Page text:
Cornus capitataBentham's Cornel41
Cornus chinensis 23
Cornus controversaGiant Dogwood, Wedding Cake Tree,21
Cornus coreana 00
Cornus elliptica 41
Cornus floridaFlowering Dogwood22
Cornus hemsleyi 00
Cornus hongkongensis 10
Cornus iberica 20
Cornus kousa chinensisJapanese Dogwood50
Cornus macrophyllaLarge-Leaf Dogwood22
Cornus masCornelian Cherry, Cornelian Cherry Dogwood42
Cornus monbeigii 12
Cornus multinervosa 20
Cornus nuttalliiMountain Dogwood, Pacific dogwood, Western Dogwood12
Cornus oblonga 03
Cornus occidentalisWestern Dogwood11
Cornus officinalisShan Zhu Yu, Asiatic dogwood, Japanese Cornel Dogwood43
Cornus poliophylla 12
Cornus quinquenervis 20
Cornus rugosaRound-Leaved Dogwood01
Cornus sanguineaDogwood, Bloodtwig dogwood21
Cornus sericeaRed Osier Dogwood, Western dogwood22
12
Plant Suppliers: Click here for a List

      You can download this page as a PDF

Expert comment
 
Author
Buerger. ex Hance.
Botanical References
11200266
Links / References
For a list of references used on this page please go here
Readers comment
 
Elizabeth H.
Ray Norton Sat Jun 25 15:21:20 2005
Can you assist with information relating to possible problems with lack of flower i.e.age before flowering or a physiological condition???
Elizabeth H.
Art Sekunda Fri Jun 22 2007
Kousa tree has stoped flouring. How do you fix the problem?
Elizabeth H.
John Simpson Tue Jul 17 2007
I planted a cornus kousa chinnensis about 4 weeks ago. It has begun to shed its leaves. I had removed an old Viburnum because it suffered from leaf beetle, dug over the soil and added farmyard manure and soil improver. I planted a clematis and a hydrangea at the same time as I planted the dogwood. These are doing well. The dogwood is in part sun with shading at the back from a neighbour's leylandii hedge. I have ensured it has been well-watered. Any suggestions would be gratefully received. John.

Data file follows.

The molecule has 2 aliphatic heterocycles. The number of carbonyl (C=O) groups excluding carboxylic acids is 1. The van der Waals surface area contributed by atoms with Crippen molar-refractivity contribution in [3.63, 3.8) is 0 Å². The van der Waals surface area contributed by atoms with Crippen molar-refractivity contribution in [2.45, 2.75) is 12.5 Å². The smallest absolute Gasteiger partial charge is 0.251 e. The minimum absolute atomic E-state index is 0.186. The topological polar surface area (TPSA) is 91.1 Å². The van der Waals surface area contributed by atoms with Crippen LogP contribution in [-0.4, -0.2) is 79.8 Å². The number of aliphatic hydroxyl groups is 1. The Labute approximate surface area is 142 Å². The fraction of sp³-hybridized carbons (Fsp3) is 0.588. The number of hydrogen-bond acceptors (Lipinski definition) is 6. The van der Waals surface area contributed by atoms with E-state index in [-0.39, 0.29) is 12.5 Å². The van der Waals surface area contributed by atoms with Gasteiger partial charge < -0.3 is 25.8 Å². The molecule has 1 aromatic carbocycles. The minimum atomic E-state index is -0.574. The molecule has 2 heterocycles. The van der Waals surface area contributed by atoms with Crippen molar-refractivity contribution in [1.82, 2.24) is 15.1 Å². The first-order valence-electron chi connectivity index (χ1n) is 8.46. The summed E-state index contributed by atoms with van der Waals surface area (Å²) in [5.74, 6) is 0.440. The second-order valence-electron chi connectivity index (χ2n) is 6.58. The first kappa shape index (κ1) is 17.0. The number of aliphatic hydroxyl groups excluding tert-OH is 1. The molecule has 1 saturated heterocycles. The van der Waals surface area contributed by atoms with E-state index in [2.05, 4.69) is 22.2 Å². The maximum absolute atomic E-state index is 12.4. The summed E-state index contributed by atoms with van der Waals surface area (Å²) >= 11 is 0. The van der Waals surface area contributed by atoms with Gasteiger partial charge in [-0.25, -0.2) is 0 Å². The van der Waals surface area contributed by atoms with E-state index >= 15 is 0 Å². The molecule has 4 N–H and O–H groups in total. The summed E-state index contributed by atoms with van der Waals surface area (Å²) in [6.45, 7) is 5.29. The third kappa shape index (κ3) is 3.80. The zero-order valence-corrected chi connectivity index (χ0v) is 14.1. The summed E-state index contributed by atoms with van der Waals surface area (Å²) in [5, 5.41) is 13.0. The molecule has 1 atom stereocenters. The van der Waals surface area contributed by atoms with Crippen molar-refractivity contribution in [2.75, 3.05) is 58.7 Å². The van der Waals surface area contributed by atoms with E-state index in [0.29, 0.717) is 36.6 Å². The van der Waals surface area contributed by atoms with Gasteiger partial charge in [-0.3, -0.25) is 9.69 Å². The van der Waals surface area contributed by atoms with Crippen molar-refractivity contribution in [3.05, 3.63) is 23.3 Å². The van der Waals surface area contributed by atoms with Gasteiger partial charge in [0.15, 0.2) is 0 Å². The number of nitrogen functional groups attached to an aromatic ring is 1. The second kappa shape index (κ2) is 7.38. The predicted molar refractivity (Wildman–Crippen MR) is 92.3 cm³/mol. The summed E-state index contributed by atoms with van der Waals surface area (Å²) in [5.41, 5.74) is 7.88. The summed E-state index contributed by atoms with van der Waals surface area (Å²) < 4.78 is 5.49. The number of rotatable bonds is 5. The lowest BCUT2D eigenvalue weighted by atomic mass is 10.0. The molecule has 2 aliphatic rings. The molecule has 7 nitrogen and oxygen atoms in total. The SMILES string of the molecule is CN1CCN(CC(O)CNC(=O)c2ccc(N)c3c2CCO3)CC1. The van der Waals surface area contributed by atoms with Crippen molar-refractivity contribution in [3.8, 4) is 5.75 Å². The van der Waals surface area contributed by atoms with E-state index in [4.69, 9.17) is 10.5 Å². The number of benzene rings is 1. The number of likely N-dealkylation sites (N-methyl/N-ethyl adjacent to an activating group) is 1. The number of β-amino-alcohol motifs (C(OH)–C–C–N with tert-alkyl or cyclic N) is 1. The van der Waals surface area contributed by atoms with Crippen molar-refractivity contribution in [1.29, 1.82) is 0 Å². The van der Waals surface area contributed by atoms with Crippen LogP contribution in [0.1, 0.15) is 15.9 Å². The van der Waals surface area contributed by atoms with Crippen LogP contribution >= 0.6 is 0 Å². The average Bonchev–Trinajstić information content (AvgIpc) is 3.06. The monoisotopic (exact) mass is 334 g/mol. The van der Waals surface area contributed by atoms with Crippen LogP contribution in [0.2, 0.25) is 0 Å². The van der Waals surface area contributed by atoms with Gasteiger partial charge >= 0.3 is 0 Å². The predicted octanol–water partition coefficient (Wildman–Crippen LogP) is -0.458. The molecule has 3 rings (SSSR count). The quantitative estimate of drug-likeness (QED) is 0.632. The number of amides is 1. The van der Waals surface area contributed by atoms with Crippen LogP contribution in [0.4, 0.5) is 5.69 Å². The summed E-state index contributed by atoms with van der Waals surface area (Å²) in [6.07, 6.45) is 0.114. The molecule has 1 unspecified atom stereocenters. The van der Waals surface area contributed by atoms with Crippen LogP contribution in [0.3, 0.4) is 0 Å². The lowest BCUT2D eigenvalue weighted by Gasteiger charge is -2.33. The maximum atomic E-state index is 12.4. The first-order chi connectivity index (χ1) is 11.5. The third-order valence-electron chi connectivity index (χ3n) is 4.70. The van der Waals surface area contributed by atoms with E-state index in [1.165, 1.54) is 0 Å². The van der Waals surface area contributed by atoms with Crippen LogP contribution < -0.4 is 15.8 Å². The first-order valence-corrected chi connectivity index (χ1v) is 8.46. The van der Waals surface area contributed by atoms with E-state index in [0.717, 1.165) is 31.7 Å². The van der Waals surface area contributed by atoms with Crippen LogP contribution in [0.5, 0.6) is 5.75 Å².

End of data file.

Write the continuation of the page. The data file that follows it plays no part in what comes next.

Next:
Elizabeth H.
Pam Pierce Sat Oct 4 2008
I have a japanese dogwood in my yard. I don't know what varity it is. It has leaves in the spring. It buds out but never blooms. At the moment it has no leaves at all. Actually it looks dead. The tree has been planted for 5 years now. What can I do to help it?
Elizabeth H.
Tue Oct 21 2008
i reckomend plenty of bark mulch to keep soil moist.. make sure mulch not touching trunk or stems
Elizabeth H.
Connie Lazarowicvh Sun Oct 18 2009
My cornus kousa produced so much fruit that it's become a nuisance. There are so many overripe pods dropping on the ground and they are attracting rodents. How can I limit the amount of fruit the trees produce?
Elizabeth H.
david Fri Oct 23 2009
Removing flowers is the only way i can think of to reduce the number of fruit since flowers of course become fruit) this also usually means the few remaining fruit will be larger
QR Code

What's this?

This is a QR code (short for Quick Response) which gives fast-track access to our website pages. QR Codes are barcodes that can be read by mobile phone (smartphone) cameras. This QR Code is unique to this page. All plant pages have their own unique code. For more information about QR Codes click here.

1. Copy and print the QR code to a plant label, poster, book, website, magazines, newspaper etc and even t-shirts.
2. Smartphone users scan the QR Code which automatically takes them to the webpage the QR Code came from.
3. Smartphone users quickly have information on a plant directly for the pfaf.org website on their phone.
Add a comment/link

If you have important information about this plant that may help other users please add a comment or link below. Only comments or links that are felt to be directly relevant to a plant will be included. If you think a comment/link or information contained on this page is inaccurate or misleading we would welcome your feedback at admin@pfaf.org. If you have questions about a plant please use the Forum on this website as we do not have the resources to answer questions ourselves.

* Please note: the comments by website users are not necessarily those held by PFAF and may give misleading or inaccurate information.

Subject : Cornus kousa  

Plant Uses

Edible Uses
Medicinal Uses
Other Plant uses
Woodland Gardening
Why Perennial Plants?
Top Edible Plants
Top Medicinal Plants
Garden Design
Habitats
Translations

Content

Content Help
Bookshop
Support Us
Blog
Links
Old Database Search
Suppliers
Contact
About Us
News
Sign In

PFAF Newsletter

Stay informed about PFAFs progress,
challenges and hopes by signing up for
our free email newsletter. You will receive
a range of benefits including:
* Important announcements and news
* Exclusive content not on the website
* Updates on new information &
functionality of the website & database

We will not sell or share your email address.
You can unsubscribe at anytime.